reaction and injection site pain have been reported. Among the individuals who have undergone the DaTscan in Europe, no significant side-effects have been reported. Q: I have Parkinson's / I am experiencing symptoms of Parkinson's. Should I get a DaTscan? Dr. Beck: Likely no. Individuals who respond well to Parkinson's medication therapy and who have been diagnosed for many years will likely have an accurate diagnosis of Parkinson's disease. A DaTscan may be useful for those whose diagnosis is clinically uncertain or who have failed to respond well to common Parkinson's medication therapy. Every case of Parkinson's disease is different, so it is important to discuss it with your doctor. Q: How can I get a DaTscan? Dr. Beck: PDF recommends speaking with your doctor to see if a DaTscan is right for you. Those interested in learning more can visit http://us.datscan.com/. Q:Is the DaTscan test covered by insurance, Medicare and Medicaid? Dr. Beck: DaTscan will be covered by Medicare and Medicaid. Insurers are likely to cover Datscan but insurers vary, so please contact your insurer for more information. Learn More: How is Parkinsons diagnosed? Check out our Diagnosis page to find out.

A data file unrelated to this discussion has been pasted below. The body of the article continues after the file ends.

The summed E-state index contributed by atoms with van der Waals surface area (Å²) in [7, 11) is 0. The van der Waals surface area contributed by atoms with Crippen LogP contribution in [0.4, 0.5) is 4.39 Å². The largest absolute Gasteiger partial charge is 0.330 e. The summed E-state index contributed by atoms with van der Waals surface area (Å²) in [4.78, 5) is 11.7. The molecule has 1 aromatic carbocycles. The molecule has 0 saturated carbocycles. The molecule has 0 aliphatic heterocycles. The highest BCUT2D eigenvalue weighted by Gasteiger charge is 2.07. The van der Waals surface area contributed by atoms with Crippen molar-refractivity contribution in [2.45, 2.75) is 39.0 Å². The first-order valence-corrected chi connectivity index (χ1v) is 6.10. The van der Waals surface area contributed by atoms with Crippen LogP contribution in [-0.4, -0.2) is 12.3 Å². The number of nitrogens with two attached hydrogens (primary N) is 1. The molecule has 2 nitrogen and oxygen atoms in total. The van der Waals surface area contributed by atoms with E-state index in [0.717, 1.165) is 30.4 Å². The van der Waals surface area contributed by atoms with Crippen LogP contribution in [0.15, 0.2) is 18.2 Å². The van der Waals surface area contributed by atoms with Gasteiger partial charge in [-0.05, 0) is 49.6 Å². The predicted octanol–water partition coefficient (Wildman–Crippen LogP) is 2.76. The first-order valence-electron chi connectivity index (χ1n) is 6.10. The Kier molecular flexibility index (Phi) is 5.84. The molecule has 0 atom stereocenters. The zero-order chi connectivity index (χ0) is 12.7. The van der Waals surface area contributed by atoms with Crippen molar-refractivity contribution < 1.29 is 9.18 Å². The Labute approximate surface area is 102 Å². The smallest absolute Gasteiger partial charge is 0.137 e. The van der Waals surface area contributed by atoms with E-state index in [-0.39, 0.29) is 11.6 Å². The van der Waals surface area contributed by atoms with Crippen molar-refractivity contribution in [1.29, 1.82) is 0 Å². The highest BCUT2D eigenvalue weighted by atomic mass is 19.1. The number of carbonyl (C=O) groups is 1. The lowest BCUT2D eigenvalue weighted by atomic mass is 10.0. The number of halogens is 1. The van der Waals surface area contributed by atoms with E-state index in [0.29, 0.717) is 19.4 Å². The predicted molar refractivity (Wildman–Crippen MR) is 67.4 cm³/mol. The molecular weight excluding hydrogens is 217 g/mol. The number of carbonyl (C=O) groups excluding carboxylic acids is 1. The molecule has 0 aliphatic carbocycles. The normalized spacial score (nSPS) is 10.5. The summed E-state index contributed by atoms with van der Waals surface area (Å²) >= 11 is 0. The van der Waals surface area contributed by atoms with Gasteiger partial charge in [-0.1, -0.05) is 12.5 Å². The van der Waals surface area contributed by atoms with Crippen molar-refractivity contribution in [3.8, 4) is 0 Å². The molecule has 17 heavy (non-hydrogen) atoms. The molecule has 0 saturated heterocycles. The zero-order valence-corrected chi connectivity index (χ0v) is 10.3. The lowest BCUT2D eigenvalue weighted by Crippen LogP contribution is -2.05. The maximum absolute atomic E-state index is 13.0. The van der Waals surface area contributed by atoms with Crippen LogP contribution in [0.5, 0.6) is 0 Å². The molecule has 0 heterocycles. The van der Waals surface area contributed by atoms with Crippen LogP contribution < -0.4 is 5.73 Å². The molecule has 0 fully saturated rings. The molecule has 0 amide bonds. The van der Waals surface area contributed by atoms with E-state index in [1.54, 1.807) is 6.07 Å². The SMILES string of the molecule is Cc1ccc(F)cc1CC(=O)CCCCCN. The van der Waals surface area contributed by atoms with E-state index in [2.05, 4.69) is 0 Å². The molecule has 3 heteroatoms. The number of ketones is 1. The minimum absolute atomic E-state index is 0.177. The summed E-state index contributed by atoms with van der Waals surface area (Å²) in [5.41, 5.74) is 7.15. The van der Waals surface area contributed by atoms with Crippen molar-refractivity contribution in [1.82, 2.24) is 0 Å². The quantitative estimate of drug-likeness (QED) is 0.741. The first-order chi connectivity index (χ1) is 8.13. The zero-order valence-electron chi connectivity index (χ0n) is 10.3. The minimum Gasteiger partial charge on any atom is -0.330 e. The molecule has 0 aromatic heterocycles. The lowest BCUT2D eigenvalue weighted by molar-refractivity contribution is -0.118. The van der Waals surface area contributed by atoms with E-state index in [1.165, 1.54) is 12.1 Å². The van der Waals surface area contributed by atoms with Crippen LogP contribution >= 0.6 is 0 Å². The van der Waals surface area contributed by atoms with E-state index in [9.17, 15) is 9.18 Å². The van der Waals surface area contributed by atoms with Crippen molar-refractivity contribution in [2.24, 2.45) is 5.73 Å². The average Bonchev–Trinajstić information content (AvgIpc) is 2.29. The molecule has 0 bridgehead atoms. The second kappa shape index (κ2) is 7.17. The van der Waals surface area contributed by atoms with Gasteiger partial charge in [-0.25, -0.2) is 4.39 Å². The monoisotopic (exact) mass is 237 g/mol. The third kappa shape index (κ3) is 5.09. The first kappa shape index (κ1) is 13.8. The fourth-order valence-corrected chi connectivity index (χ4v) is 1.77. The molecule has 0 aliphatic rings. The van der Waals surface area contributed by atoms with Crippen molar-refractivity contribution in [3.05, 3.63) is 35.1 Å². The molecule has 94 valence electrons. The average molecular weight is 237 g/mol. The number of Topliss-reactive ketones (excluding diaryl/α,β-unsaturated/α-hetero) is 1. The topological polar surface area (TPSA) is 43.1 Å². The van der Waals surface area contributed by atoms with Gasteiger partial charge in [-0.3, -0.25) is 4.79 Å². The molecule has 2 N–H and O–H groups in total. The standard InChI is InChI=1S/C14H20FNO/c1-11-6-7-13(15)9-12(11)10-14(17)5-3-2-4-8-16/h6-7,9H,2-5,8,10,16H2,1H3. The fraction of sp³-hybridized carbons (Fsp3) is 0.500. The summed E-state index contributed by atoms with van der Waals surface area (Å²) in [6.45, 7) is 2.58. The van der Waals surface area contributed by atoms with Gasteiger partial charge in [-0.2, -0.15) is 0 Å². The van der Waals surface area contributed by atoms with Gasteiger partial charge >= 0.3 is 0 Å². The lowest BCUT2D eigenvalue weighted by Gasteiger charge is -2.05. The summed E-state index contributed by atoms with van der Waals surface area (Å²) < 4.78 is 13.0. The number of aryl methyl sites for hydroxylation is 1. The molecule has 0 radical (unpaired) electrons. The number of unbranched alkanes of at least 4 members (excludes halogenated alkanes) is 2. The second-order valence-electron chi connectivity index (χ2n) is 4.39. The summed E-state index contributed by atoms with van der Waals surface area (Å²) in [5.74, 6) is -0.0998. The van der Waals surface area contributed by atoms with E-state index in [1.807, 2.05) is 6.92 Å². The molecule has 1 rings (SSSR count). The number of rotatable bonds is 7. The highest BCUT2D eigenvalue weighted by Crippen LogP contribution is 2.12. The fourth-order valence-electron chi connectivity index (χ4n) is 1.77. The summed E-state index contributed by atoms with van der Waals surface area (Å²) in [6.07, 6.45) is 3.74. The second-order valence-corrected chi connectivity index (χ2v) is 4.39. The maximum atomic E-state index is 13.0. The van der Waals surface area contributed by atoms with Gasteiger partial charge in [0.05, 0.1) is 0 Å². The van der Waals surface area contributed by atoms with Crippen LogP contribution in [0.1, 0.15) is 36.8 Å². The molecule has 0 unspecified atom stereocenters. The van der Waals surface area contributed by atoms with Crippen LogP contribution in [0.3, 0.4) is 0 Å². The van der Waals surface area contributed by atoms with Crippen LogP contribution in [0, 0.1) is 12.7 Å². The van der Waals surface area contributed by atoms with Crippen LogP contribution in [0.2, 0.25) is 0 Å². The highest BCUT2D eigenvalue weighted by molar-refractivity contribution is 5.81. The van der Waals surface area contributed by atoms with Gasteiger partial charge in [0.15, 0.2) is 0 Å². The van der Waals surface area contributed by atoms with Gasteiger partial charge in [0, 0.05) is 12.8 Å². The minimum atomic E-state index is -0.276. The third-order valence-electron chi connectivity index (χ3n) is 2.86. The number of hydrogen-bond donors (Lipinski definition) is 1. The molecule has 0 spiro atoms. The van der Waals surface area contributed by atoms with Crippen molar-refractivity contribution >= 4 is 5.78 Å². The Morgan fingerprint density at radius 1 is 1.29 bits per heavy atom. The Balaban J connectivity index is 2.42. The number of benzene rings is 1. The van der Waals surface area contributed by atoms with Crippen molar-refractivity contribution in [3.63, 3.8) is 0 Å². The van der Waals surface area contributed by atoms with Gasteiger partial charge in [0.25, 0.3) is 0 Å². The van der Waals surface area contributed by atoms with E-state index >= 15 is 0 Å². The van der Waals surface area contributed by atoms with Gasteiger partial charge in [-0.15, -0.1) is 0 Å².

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Turmeric treatment for Parkinson's


Monday, Mar 22, 2010, 8:26 IST | Place: Bangalore | Agency: DNA Bhargavi Kerur Curcumin, which gives the herb its yellow colour, can fight the disorder of the nervous system. Turmeric, that quintessential ingredient in many an Indian food item, now has one more medicinal property to its name. A collaborative research study, which involved scientists from the National Institute for Mental Health and Neuro Sciences (Nimhans) also, has found that the spices anti-oxidant property could be effective in treating Parkinsons disease. Turmeric gets the anti-oxidant property from curcumin, which gives the spice its yellow colour. Curcumin improves the bodys immunity against various diseases. Curcumin is recognised worldwide for its medicinal property, said MM Srinivas Bharath, the co-author of the study and a faculty member at the department of neurochemistry, Nimhans. It can be used as a drug for any kind of disease as it is an anti-oxidant that provides immunity to the body.